Silk Stockings (film)

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Silk Stockings
Cyd Charisse in Silk Stockings trailer.jpg
Cyd Charisse in the trailer
Directed by Rouben Mamoulian
Produced by Arthur Freed
Written by Abe Burrows (1955 play)
Silk Stockings
George S. Kaufman
Leueen MacGrath
Abe Burrows
Screenplay by Leonard Gershe
Leonard Spigelgass
Based on Ninotchka 
by Melchior Lengyel
Starring Fred Astaire
Cyd Charisse
Music by Cole Porter
Conrad Salinger (uncredited)
Cinematography Robert J. Bronner
Edited by Harold F. Kress
Distributed by Metro-Goldwyn-Mayer
Release dates July 18, 1957 (1957-07-18)
Running time 117 minutes
Country United States
Language English
Budget $2,581,000[1]
Box office $2,800,000[1]

Silk Stockings is a 1957 Metrocolor Metro-Goldwyn-Mayer CinemaScope musical film adaptation of the 1955 stage musical of the same name, which itself was a remake of Ninotchka. It was directed by Rouben Mamoulian and starred Fred Astaire and Cyd Charisse. The supporting cast included Janis Paige, Peter Lorre, Jules Munshin, and George Tobias repeating his Broadway role.[2]

It received Golden Globe Award nominations for Best Film and Best Actress (Charisse) in the Comedy/Musical category.[3]

The score was embellished with the song "The Ritz Roll and Rock," a parody of the then-emerging rock and roll genre. The number ends with Astaire symbolically smashing his top hat, considered one of his trademarks, signaling his retirement from movie musicals, which he announced following the film's release.

Plot summary[edit]

A brash American film producer, Steve Canfield (Fred Astaire), wants Russian composer Peter Illyich Boroff (Wim Sonneveld) to write music for his next picture, which is being made in Paris. But when the composer expresses his wish to stay in Paris, three comically bumbling operatives, Comrades Brankov (Peter Lorre), Bibinski (Jules Munshin) and Ivanov (Joseph Buloff), are sent from Moscow to take Boroff back.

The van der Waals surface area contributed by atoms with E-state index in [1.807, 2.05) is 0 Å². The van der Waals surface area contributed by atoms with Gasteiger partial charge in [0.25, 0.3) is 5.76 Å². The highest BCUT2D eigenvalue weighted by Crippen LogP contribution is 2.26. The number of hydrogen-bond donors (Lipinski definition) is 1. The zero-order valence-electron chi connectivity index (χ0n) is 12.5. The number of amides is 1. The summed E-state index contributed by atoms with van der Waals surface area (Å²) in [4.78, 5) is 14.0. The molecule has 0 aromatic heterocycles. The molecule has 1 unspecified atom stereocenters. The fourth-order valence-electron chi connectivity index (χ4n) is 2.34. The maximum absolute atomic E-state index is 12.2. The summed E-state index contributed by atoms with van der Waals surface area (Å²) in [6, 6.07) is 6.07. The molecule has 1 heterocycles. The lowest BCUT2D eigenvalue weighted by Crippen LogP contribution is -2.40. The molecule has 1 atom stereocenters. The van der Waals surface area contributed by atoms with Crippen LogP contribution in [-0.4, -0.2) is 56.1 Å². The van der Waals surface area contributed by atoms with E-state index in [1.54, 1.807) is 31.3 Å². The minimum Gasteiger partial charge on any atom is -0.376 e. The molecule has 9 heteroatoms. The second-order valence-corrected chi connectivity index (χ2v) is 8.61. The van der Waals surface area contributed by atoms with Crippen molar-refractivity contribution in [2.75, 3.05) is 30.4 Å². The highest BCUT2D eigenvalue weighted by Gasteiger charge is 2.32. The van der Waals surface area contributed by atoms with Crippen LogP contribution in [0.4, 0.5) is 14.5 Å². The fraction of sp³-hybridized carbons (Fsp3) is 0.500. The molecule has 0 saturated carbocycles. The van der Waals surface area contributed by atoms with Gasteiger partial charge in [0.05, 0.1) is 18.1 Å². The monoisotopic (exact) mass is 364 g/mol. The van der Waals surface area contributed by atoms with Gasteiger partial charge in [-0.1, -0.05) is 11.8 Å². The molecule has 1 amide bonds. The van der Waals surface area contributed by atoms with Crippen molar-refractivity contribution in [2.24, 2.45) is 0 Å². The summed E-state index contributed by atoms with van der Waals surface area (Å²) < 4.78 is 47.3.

Canfield manages to corrupt them with decadent western luxuries (champagne, nightclubs etc.) and talks them into allowing Boroff to stay. He also arranges for his leading lady, Peggy Dayton (Janis Paige), to ‘convince’ Boroff to cooperate.

Fearful of his own precarious position, a commissar at the Ministry in Moscow summons a dedicated and humourless workaholic operative, Nina ‘Ninotchka’ Yoschenko (Cyd Charisse), to bring all four men back home. Canfield succeeds in romancing her, despite her determination not to fall prey to the decadent attractions of Paris. He even proposes marriage. She and Boroff are horrified when they realise what changes have been made to Boroff’s music. They decide to return to Moscow.

Canfield does not give up, arranging for the pliable Brankov, Bibinski and Ivanov to be sent back to Paris, knowing that they will be seduced again by the city's charms. Ninotchka is sent after them, giving Canfield time to convince her to give in to her love for him.

Cast[edit]

Production[edit]

MGM bought the film rights to the musical for $300,000. Dance rehearsals started 18 September 1956 and filming ended 31 January 1957.[4]

Reception[edit]

According to MGM records the film earned $1,740,000 in the US and Canada and $1,060,000 elsewhere resulting in a loss of $1,399,000.[1]

References[edit]

  1. ^ a b c The Eddie Mannix Ledger, Los Angeles: Margaret Herrick Library, Center for Motion Picture Study .
  2. ^ http://www.nytimes.com/movie/review?res=9903E3DB153EE23BBC4152DFB166838C649EDE
  3. ^ http://oscarsijmen.freehostia.com/globes/GG57.htm
  4. ^ Nat Segaloff, Final Cuts: The Last Films of 50 Great Directors, Bear Manor Media 2013 p 182-184

External links[edit]